God Leaves the Temple
“Then the glory of the Lord went out from the threshold of the house, and stood over the cherubim. And the cherubim lifted up their wings and mounted up from the earth before my eyes as they went out, with the wheels beside them” (vv. 18–19a).- Ezekiel 10
Travel the world, and you will find Christians meeting for worship in unusual locales. New church plants often hold services in school cafeterias or movie theaters. Even old railroad cars have been used as church buildings in other countries. Moreover, unusual congregational meeting places are nothing new. After all, the earliest believers often met for worship in the Roman catacombs during periods of persecution.
Jesus’ dialogue with the Samaritan woman in John 4 has inspired Christians’ willingness to meet wherever we can find space. Our Savior’s statement that His followers will not worship exclusively in Samaria or Jerusalem but “in spirit and truth” indicate that God’s presence is not limited to any place or time (vv. 21–24). That is not to say that sacred space has no place in the new covenant. Our sanctuaries’ design and architecture always influence our worship for good or for ill. However, the Lord is not limited to one place, nor does He require a specific kind of church building for us to worship Him rightly.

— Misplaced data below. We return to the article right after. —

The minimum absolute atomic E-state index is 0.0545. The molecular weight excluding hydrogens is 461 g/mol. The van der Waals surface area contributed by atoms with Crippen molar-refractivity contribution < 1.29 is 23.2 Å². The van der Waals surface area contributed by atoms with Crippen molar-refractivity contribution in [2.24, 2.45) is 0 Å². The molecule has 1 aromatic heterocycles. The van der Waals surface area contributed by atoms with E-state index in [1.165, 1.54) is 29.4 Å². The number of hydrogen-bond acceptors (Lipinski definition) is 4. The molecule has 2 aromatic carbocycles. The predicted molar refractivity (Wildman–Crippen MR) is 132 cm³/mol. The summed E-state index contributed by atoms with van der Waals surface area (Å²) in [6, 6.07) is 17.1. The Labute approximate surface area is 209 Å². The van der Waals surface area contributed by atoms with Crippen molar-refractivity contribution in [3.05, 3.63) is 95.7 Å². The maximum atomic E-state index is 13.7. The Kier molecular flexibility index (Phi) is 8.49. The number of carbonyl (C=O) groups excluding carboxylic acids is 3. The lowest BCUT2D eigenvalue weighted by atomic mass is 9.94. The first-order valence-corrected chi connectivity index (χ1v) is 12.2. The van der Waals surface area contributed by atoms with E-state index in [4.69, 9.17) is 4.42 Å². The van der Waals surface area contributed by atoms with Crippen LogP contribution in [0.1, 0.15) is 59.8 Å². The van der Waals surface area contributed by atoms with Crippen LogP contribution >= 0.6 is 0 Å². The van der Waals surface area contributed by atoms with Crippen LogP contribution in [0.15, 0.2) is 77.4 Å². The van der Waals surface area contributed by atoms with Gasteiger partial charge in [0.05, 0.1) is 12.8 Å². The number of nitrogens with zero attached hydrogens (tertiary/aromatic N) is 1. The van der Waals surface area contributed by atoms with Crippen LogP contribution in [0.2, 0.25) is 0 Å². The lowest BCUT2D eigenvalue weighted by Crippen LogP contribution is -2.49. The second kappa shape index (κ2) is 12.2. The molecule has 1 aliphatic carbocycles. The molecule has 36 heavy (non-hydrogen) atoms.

Right before the exile into Babylon, the old covenant community lost sight of the fact that the Lord does not limit Himself to one place. True, He chose to make His presence felt in a special way in the Jerusalem temple during the old covenant period. Yet He was by no means imprisoned there. A belief that God could never leave His temple, however, was commonly held during the ministries of Jeremiah and Ezekiel. Thus, the people paid little heed to the warnings of these prophets to repent lest Jerusalem be destroyed. If the Lord could not leave Jerusalem, how could it be destroyed? “This is the temple of the Lord, the temple of the Lord, the temple of the Lord” they would cry in order to shout down the threats of divine judgment (Jer. 7:4).
In this context, the vision God granted to Ezekiel in today’s passage was for the purpose of telling the covenant community that the Lord could not be limited to Jerusalem and that He could easily abandon the physical temple in order to bring about its destruction. Ezekiel saw the same chariot-throne that he wrote about in chapter 1 of his book, only this time the chariot was parked outside the temple (10:1–3). The glory of God left His place above the cherubim of the ark in the Holy of Holies and exited the temple, carried off by the chariot (vv. 4–22). By this vision, Ezekiel saw that Yahweh was leaving the place where His people normally met with Him, opening up Jerusalem to the invasion of its enemies.
For those with the eyes of faith, God’s willingness to leave His temple in Jerusalem was also a positive sign. If the Lord was not limited to Mount Zion and could leave His house there, then He could go with the faithful remnant into exile and protect them. History shows us that this is exactly what God did. He was with Daniel, Ezekiel, Esther, and the other believing exiles when they were in foreign lands. Such is His grace that He never utterly abandons His true children.
Passages for Further Study